—Submitted by a parent


Posted June 23, 2012

I am a parent of two kids going to Ramona. My kids love their school. I have never had a problen with their academics work. The teachers and principal are very involved the all the students academic work and they are very nice as well. I will recommend Ramona to any parent to enroll their children.
—Submitted by a parent


Posted March 1, 2012

I have been a parent with 3 kids going to Ramona. My oldest is in 5th grade in the TWBI (Spanish Program). That program is very challenging and is amazing. He speaks Spanish fluently and we are an English only family. I do not recommend the immersion program if Spanish is a family's primary language. Too bad that the 5th grade teacher this 2011-2012 year has had a long sick leave and there have been 2 long term subs. Other than this year all the other years were great! My girl is in 3rd and chose English only. She has done very well. Her teachers have been great and they are very caring. The only drawback is some other children are noisy and the whole class suffers because of it. Computer lab time or checking out books from the library can't happen with misbehaving students. My 3rd child had Spanish for K, but the Spanish program was very difficult for him, so he is now in English 1st grade. He is catching up fine, but this year class sizes increased and that is a disadvantage for him. The parent involvement is lacking. The most involved parents are in the amazing TWBI program. The PTA is always begging for support but are more active than some other schools.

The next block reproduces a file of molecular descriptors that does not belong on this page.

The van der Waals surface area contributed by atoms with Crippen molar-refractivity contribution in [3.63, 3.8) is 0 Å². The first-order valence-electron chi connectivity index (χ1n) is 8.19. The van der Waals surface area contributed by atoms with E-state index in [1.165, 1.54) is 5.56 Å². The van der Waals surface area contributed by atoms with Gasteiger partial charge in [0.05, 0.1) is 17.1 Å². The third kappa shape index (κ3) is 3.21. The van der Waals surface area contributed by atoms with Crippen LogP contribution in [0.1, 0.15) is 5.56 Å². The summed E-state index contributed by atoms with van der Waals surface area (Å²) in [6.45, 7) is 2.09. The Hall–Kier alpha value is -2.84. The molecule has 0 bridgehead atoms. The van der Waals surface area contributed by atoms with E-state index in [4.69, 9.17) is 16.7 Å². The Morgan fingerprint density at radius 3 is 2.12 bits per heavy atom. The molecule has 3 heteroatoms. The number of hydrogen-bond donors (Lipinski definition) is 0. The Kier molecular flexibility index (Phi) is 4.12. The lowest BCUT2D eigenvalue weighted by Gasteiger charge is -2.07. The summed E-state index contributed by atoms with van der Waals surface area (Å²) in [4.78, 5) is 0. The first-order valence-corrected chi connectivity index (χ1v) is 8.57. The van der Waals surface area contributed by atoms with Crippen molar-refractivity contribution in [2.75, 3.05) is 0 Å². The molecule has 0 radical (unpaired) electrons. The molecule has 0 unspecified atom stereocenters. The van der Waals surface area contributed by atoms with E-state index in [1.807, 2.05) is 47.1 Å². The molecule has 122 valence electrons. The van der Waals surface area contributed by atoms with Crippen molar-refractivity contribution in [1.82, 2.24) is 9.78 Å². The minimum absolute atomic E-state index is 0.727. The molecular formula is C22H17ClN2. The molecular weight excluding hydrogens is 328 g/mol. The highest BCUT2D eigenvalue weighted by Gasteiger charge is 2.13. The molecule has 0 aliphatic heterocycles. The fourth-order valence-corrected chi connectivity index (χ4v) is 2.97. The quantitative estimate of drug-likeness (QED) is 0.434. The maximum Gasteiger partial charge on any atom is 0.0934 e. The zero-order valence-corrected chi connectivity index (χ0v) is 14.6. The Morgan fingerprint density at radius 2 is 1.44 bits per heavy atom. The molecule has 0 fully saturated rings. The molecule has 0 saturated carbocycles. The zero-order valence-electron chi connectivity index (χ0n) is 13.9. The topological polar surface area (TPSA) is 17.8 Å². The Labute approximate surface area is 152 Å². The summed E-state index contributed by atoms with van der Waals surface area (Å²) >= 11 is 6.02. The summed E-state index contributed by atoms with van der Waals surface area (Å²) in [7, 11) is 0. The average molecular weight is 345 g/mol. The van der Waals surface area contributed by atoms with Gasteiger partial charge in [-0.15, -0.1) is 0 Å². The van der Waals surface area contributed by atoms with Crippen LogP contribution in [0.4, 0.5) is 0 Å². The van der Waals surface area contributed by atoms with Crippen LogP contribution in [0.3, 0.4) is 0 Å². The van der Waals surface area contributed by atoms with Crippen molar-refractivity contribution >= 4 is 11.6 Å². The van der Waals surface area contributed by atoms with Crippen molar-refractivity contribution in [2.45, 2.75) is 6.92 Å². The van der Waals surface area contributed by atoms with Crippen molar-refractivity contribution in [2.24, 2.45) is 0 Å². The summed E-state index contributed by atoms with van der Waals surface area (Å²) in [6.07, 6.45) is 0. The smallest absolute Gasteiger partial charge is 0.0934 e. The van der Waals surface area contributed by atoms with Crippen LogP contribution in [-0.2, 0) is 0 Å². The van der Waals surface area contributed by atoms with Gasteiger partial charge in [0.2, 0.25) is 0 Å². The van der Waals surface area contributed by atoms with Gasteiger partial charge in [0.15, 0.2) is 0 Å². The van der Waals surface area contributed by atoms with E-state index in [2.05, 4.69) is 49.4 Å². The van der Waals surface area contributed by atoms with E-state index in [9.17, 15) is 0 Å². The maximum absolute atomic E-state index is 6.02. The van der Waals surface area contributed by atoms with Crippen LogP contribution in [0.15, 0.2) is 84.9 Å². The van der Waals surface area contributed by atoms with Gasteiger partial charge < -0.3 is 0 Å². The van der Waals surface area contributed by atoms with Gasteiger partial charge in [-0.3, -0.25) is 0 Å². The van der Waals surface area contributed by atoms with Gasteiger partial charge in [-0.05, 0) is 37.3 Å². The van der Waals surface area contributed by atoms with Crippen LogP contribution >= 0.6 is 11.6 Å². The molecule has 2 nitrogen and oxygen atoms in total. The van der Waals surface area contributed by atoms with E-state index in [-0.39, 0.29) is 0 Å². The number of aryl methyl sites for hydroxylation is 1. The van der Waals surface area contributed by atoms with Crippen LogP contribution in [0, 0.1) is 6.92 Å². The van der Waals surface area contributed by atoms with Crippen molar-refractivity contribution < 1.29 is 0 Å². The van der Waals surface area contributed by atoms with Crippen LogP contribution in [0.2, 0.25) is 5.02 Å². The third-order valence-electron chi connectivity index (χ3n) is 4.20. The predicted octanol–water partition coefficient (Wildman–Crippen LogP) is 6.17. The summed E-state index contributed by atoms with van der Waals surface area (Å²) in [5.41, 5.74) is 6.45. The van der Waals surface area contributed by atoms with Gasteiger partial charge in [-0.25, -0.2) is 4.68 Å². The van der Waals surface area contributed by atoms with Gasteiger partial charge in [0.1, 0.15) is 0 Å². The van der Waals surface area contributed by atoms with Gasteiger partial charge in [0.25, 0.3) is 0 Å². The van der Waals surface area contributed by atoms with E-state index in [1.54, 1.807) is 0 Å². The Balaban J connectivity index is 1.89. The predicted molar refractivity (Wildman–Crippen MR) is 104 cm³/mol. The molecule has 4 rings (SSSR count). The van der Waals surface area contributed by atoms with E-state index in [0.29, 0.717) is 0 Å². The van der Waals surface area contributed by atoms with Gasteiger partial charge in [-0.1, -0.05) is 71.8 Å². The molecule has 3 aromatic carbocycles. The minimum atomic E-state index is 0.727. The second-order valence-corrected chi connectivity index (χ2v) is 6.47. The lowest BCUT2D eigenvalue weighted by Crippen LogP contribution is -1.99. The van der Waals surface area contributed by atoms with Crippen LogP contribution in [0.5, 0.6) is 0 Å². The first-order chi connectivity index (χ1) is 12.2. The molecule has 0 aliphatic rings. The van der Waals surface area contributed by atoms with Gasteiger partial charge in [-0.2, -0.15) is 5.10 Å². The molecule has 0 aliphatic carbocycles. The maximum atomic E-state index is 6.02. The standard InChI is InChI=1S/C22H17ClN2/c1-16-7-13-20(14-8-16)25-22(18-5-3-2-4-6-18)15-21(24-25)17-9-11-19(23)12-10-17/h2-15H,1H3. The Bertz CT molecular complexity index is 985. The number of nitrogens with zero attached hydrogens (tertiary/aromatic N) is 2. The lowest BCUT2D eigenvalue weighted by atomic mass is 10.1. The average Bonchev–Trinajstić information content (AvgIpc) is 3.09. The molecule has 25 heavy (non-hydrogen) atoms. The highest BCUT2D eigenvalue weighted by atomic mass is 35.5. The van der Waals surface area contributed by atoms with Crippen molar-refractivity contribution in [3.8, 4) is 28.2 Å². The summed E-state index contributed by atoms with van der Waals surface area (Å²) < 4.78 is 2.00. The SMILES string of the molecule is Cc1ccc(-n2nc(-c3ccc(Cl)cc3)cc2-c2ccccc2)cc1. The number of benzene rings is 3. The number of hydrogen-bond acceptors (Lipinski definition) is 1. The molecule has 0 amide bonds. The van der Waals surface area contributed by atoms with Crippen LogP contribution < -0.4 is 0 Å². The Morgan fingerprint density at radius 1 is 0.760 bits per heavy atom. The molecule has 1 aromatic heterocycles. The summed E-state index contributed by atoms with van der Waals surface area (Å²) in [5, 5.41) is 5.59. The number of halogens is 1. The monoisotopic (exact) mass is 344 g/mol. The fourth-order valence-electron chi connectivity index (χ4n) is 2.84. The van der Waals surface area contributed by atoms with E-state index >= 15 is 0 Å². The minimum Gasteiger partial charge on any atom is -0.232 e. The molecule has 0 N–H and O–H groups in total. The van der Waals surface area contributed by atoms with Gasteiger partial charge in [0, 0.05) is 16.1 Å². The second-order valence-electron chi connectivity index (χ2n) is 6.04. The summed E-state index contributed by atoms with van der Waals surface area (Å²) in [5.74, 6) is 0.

—Submitted by a parent


Posted May 12, 2010

Nice clean school. Teachers are very nice.
—Submitted by a parent


Posted May 12, 2010

My child loves this school. The teachers are nice and overall looks very clean. They seem to care about the students.
—Submitted by a parent


Posted February 27, 2008

I have two children in the two way bilingual immersion program. They are learning Spanish. We do not speak Spanish at home. At times it can be very challenging because the homework is in Spanish. However, I have seen my children excel. They are able to have a conversation with someone in Spanish. Not only are they speaking in Spanish, but reading and writing also. The teachers are wonderful. Once a month there is a parent meeting and the teachers share ideas that parents can use to help their children at home. Other parents have been very helpful, especially with homework questions. It's easy to call another parent on the phone during homework time and they are willing to help. I would recommend this program to anyone who wants their child to learn Spanish and English at the same time.
—Submitted by a parent


Posted August 24, 2006